University of Florida, College of Veterinary Medicine
The effect of the ghrelin-receptor agonist capromorelin on glucose metabolism in healthy cats. Pires J, Greathouse RL, Quach N, Huising MO, Crakes KR, Miller M, Gilor C. Domest Anim Endocrinol. 2020 Apr 18;74:106484. doi: 10.1016/j.domaniend.2020.106484. Online ahead of print. PMID: 32619812
Comparison of pharmacodynamics and pharmacokinetics of insulin degludec and insulin glargine 300 U/mL in healthy cats. Gilor C, Culp W, Ghandi S, do Carmo Emidio E Silva JA, Ladhar A, Hulsebosch SE. Domest Anim Endocrinol. 2019 Oct;69:19-29. doi: 10.1016/j.domaniend.2019.04.001. Epub 2019 Apr 16. PMID: 31280022
The effect of diet, adiposity, and weight loss on the secretion of incretin hormones in cats. McCool KE, Rudinsky AJ, Parker VJ, Herbert CO, Gilor C. Domest Anim Endocrinol. 2018 Jan;62:67-75. doi: 10.1016/j.domaniend.2017.10.004. Epub 2017 Oct 20. PMID: 29128557
New Approaches to Feline Diabetes Mellitus: Glucagon-like peptide-1 analogs. Gilor C, Rudinsky AJ, Hall MJ. J Feline Med Surg. 2016 Sep;18(9):733-43. doi: 10.1177/1098612X16660441. PMID: 27562982 Review.
What's in a Name? Classification of Diabetes Mellitus in Veterinary Medicine and Why It Matters. Gilor C, Niessen SJ, Furrow E, DiBartola SP. J Vet Intern Med. 2016 Jul;30(4):927-40. doi: 10.1111/jvim.14357. PMID: 27461721 Free PMC article. Review.
Duration of fasting but not diurnal variation affects the response to glucagon in healthy cats. Gilor C, Glock R, Gilor S. Domest Anim Endocrinol. 2015 Oct;53:103-7. doi: 10.1016/j.domaniend.2015.05.004. Epub 2015 Jun 9. PMID: 26201763
Pharmacokinetics and pharmacodynamics of the glucagon-like peptide-1 analog liraglutide in healthy cats. Hall MJ, Adin CA, Borin-Crivellenti S, Rudinsky AJ, Rajala-Schultz P, Lakritz J, Gilor C. Domest Anim Endocrinol. 2015 Apr;51:114-21. doi: 10.1016/j.domaniend.2014.12.001. Epub 2014 Dec 12. PMID: 25625650
Pharmacology of the glucagon-like peptide-1 analog exenatide extended-release in healthy cats. Rudinsky AJ, Adin CA, Borin-Crivellenti S, Rajala-Schultz P, Hall MJ, Gilor C. Domest Anim Endocrinol. 2015 Apr;51:78-85. doi: 10.1016/j.domaniend.2014.12.003. Epub 2014 Dec 20. PMID: 25594949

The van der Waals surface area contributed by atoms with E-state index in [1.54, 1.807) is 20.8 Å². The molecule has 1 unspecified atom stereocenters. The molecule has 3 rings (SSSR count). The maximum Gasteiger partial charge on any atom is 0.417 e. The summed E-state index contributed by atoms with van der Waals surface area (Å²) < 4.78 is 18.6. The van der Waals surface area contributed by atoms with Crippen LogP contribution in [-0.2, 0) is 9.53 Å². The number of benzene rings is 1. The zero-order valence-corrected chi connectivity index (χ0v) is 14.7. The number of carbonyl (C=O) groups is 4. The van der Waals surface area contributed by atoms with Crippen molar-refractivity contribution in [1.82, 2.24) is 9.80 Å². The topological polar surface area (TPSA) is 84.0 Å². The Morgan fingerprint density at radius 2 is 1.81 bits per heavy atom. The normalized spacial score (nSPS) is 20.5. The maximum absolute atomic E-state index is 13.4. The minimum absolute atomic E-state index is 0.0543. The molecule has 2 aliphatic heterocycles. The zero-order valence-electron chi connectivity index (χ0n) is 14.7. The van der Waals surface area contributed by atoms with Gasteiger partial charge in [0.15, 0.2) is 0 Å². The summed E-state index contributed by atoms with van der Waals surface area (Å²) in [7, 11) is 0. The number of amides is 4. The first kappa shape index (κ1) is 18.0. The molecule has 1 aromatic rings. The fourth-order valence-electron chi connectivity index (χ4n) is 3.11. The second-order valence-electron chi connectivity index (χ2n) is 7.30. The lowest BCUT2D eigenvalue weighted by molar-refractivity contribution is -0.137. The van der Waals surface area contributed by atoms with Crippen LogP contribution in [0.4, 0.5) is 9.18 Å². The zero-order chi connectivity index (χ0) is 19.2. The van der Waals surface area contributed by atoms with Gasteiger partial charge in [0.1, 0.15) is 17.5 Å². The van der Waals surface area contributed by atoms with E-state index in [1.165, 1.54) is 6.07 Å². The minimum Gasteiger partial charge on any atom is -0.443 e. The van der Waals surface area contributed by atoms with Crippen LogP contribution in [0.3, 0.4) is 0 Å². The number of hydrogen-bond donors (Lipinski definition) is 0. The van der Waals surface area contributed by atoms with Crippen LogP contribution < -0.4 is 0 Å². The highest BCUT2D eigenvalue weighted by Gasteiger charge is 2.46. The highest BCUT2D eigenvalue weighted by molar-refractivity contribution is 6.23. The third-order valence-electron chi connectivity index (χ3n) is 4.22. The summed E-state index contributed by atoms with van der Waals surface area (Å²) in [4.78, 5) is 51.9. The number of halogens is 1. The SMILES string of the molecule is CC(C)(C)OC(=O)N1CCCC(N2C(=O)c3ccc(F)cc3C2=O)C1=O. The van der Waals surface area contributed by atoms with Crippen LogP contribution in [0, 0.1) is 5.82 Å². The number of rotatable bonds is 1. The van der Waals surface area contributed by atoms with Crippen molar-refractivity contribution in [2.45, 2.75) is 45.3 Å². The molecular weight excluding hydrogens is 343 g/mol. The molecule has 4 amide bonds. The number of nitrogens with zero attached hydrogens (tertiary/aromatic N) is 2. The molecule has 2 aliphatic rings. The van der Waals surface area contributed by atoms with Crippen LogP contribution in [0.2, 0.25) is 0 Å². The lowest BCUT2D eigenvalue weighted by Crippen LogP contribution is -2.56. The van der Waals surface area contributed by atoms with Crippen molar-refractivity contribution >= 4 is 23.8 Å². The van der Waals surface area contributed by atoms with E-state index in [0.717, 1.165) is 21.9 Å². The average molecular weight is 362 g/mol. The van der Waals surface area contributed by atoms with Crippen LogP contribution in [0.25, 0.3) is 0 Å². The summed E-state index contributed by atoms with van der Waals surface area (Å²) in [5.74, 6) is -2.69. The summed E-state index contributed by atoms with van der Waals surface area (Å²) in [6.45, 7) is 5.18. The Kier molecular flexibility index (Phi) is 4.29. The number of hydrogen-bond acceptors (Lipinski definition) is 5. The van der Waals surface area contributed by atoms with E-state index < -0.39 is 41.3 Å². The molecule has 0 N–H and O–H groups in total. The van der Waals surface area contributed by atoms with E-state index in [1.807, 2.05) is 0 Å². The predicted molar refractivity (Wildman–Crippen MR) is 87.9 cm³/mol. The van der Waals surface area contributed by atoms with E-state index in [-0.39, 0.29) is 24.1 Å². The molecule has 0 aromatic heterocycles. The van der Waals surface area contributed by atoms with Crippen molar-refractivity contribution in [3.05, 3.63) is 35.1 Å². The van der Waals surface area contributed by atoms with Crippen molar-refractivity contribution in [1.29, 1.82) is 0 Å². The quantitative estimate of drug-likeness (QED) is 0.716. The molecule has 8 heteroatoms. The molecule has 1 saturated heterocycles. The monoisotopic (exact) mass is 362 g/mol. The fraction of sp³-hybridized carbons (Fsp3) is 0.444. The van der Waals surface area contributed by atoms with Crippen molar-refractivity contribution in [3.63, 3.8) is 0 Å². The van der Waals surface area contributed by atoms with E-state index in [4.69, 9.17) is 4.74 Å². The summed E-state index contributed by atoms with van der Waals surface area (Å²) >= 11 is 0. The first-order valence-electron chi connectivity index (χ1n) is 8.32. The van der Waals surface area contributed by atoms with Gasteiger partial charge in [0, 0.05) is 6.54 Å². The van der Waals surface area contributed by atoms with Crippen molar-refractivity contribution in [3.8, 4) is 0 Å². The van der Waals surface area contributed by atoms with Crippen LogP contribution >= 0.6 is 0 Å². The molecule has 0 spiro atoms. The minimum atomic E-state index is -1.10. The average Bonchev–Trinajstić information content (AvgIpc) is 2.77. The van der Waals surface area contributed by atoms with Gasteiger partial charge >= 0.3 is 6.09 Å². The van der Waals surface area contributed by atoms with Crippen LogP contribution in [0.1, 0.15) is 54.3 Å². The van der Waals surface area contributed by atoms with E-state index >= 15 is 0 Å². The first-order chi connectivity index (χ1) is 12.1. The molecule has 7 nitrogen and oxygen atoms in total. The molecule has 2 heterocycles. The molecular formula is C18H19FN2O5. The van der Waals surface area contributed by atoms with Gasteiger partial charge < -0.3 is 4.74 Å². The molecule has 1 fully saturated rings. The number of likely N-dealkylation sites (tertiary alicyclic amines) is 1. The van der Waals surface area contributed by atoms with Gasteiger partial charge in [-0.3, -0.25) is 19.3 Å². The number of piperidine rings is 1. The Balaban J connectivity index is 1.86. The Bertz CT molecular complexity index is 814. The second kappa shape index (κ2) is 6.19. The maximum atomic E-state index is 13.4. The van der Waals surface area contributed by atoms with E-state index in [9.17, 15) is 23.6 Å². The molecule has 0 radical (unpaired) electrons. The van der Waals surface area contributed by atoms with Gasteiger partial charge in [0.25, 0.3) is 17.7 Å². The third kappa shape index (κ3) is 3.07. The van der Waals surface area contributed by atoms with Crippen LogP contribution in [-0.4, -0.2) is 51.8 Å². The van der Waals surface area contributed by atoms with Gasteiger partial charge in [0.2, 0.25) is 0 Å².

Distribution of K and L cells in the feline intestinal tract. Gilor C, Gilor S, Graves TK, Borst LB, Labelle P, Ridge TK, Santoro D, Dossin O. Domest Anim Endocrinol. 2013 Jul;45(1):49-54. doi: 10.1016/j.domaniend.2013.04.004. Epub 2013 May 18. PMID: 23751572
The GLP-1 mimetic exenatide potentiates insulin secretion in healthy cats. Gilor C, Graves TK, Gilor S, Ridge TK, Rick M. Domest Anim Endocrinol. 2011 Jul;41(1):42-9. doi: 10.1016/j.domaniend.2011.03.001. Epub 2011 Apr 6. PMID: 21645806 Clinical Trial.
The incretin effect in cats: comparison between oral glucose, lipids, and amino acids. Gilor C, Graves TK, Gilor S, Ridge TK, Weng HY, Dossin O. Domest Anim Endocrinol. 2011 May;40(4):205-12. doi: 10.1016/j.domaniend.2011.01.002. Epub 2011 Feb 24. PMID: 21397435
Pharmacodynamics of insulin detemir and insulin glargine assessed by an isoglycemic clamp method in healthy cats. Gilor C, Ridge TK, Attermeier KJ, Graves TK. J Vet Intern Med. 2010 Jul-Aug;24(4):870-4. doi: 10.1111/j.1939-1676.2010.0544.x. Epub 2010 Jun 18. PMID: 20561185 Clinical Trial.
The effects of body weight, body condition score, sex, and age on serum fructosamine concentrations in clinically healthy cats. Gilor C, Graves TK, Lascelles BD, Thomson AE, Simpson W, Halpern DS. Vet Clin Pathol. 2010 Sep;39(3):322-8. doi: 10.1111/j.1939-165X.2010.00227.x. PMID: 20412547